More recently, scientists at the CERN complex at the Swiss-Franco border “play God” when they try to recreate, in miniature, elements of the Big Bang that started our universe.

The experiments at CERN far exceed the scale of the Manhattan Project. Scientists and engineers created giant machines and a tunnel 17 miles in circumference for the purpose of studying subatomic particles. If they would construct something so humongous just to examine something so incredibly tiny, it is conceivable that God would create a giant universe just for the purpose of focusing on our speck of human life on Earth. The universe is God’s version of CERN.

Admittedly, the universe is exponentially (by several magnitudes) larger than CERN, but that is why we have the word exponentially: to allow us to think big. And, if we think big enough, perhaps we can start thinking like God.

What happens if we think 'big enough' and we start thinking like Ted? What then?
 

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A thoughtful analogy, Robert. I hope for, but don't expect, equally thoughtful responses.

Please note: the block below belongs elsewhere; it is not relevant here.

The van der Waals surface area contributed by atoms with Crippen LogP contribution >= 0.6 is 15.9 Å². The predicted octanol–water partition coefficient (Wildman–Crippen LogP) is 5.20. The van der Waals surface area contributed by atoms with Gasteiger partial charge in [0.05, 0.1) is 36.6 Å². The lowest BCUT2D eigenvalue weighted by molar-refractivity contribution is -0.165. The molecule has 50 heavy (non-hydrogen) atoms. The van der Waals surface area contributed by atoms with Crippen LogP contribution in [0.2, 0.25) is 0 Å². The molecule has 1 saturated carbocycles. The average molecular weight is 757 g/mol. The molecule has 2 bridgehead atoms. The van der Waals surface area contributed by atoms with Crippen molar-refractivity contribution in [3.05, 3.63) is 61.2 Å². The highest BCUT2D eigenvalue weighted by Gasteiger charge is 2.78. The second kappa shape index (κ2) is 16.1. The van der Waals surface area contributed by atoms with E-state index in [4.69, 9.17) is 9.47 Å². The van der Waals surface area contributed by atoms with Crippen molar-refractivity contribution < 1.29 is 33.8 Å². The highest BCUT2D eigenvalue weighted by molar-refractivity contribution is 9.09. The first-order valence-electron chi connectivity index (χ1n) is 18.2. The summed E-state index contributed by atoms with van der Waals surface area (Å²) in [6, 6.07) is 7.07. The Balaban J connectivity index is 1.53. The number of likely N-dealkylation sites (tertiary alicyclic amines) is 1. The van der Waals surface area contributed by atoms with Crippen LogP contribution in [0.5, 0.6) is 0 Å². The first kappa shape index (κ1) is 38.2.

Suburban Jedi

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One objection to the existence of God and, more specifically, a God who meddles in human history, is the immense size of the universe.

Astronomer and science popularizer Carl Sagan observed, "There are in fact 100 billion galaxies, each of which contain(s) something like a 100 billion stars. Think of how many stars, and planets, and kinds of life there may be in this vast and awesome universe."

The idea that our lone planet would be the center of divine attention in the vast cosmos seems ridiculous. But maybe not. If we want to understand how God plays God, we might get a hint from how man plays God.